Now the first long phase of unemployment followed in my life. I was unemployed for most of 2008. Well - not really true, because I had enough to do. Of course, I continued to write applications and tried to get third-party funding. And I started writing a science blog! I had always enjoyed reading blogs and when I was unemployed I thought I could try to write something myself. Then at least I would have another reason to study astronomy. The blog went surprisingly well, for a few more weeks I was invited to write on ScienceBlogs.de. So I blogged, wrote project proposals and now and then one or the other application. Even if the job market for astronomers is not particularly large and does not really work through classic job advertisements, the employment agency always came up with something new to apply to (mostly jobs in industry for which I was completely unqualified as a theoretical astronomer ). As the year slowly ended, I was still unemployed. But not completely haphazardly. I planned to study laser optics for a few semesters at the Jena University of Applied Sciences. Thanks to a special initiative for unemployed academics, I would have been exempted from tuition fees and I could have received ALG II during my studies. But it turned out differently. According to the Employment Agency, one of the positions I should apply for was at the Astronomical Institute in Heidelberg. It was a position I wasn't really qualified for either. There it was less about physics and astronomy than about software and computers: someone should take care of the virtual observatory. But ok, the employment agency doesn't give you a choice, so I submitted an application. I really didn't expect to be shortlisted - but surprisingly got the job. So in November 2008 I started my job in Heidelberg.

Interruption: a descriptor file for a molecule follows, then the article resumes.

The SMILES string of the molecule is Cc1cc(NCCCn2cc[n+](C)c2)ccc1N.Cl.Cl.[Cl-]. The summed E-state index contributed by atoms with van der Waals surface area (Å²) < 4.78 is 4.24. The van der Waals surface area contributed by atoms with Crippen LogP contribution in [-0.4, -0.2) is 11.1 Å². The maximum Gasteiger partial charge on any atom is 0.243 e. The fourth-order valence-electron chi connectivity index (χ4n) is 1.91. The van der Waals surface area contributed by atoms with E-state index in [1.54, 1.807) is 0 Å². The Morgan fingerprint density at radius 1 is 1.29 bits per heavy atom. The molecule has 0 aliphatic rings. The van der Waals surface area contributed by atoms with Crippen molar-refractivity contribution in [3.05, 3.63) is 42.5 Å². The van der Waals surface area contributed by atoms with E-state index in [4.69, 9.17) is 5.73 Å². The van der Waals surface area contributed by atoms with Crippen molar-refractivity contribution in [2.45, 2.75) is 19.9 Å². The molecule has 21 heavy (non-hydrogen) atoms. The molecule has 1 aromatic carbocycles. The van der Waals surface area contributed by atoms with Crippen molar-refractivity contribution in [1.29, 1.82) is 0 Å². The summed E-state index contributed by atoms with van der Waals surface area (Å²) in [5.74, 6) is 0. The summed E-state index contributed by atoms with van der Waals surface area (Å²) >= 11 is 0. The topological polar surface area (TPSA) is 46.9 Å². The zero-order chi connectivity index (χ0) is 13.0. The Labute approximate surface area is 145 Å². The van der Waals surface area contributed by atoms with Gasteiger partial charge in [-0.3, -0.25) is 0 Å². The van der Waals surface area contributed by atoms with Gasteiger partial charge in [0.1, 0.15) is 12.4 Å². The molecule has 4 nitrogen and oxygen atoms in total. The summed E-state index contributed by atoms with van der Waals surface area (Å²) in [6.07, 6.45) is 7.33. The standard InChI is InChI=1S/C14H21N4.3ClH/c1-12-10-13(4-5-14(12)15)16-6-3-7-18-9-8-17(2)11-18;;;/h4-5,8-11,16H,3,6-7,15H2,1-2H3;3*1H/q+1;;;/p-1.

The work there was marginally related to astronomy, but at least it was a job and that's better than no job. I then tried to specialize a little in public relations as part of the project. That went pretty well too. Still, the work in Heidelberg wasn't really what I had imagined. It had nothing to do with real astronomy, it wasn't real research, you could hardly publish anything about it and since I still commute between Jena and Heidelberg every week for private reasons, everything was pretty stressful. This contract was also of course limited in time and in December 2010 things came to an end in Heidelberg and I was back in Jena and unemployed.